If all goes to plan, the bell at St Anne’s in Triabunna, 80 kilometres northeast of Hobart, will be ringing again in time for the church's 150th anniversary in March. Source: Hobart Archdiocese.
Donated to the local parish 130 years ago, the bell has remained silent in recent years due to concerns about cracks in the tree from which it hung.
The tree was finally taken down in June, and now the parish is working with a local engineering firm to create a free-standing, metal structure.
Church sacristan Louise Izzard says that the re-hanging of the bell is being eagerly awaited.
“The day we took the bell down, my four-year-old granddaughter was with me,” Mrs Izzard said. “The bell rang just once as they moved it a bit, and she said: ‘What’s that sound mean?’
Mrs Izzard explained it was the sound of the bell.
“And she said, ‘Oh, I love that!’ She is so excited that we’re going to have a bell that rings. Every Sunday that she’s there, she wants to put money in the little donation tin to fund the bell.”
For the first 20 years of the small church’s life, the congregation was without a bell.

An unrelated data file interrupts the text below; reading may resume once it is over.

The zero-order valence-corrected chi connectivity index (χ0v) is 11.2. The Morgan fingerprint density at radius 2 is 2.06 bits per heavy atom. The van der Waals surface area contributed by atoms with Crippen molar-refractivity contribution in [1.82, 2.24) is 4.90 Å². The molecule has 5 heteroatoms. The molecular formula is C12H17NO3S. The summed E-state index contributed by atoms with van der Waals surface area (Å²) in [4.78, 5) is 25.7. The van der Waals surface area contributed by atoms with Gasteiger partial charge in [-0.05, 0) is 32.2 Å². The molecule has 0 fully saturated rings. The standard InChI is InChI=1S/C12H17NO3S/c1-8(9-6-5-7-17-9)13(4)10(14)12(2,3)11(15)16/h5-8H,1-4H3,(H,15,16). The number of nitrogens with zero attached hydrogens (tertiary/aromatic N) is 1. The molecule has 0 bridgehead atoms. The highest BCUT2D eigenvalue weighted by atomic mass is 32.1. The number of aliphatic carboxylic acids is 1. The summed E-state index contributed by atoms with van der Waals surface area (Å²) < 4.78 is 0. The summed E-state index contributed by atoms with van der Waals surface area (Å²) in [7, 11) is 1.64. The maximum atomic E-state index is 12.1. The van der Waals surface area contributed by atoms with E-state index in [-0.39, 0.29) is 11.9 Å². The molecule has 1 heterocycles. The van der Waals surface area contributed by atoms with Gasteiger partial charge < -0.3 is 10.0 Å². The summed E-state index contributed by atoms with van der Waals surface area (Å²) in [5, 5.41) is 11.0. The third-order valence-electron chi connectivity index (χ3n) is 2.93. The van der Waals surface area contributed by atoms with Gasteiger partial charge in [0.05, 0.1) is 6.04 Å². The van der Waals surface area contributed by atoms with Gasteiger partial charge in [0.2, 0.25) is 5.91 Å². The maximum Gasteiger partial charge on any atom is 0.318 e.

Then, in 1888, author and artist Louisa Anne Meredith donated the bell in honour of her late husband and son.
Not a Catholic herself, in her letter to the congregation, Mrs Meredith said that she was “aware that you did not have a church bell and you need one”.
With the first donor so community-minded, Mrs Izzard is hoping that some more community-mindedness will be the key to getting the bell back into action.
Currently, the fundraising is limited to a donation tin in the porch of the church, but more concerted efforts are planned.
“Some people in the community have promised donations depending on what we need,” Mrs Izzard said.
“There may even be a council grant that we can look at, because of the historic heritage of the bell.”
St Anne’s hoping to ring in milestone with historic bell (Hobart Archdiocese)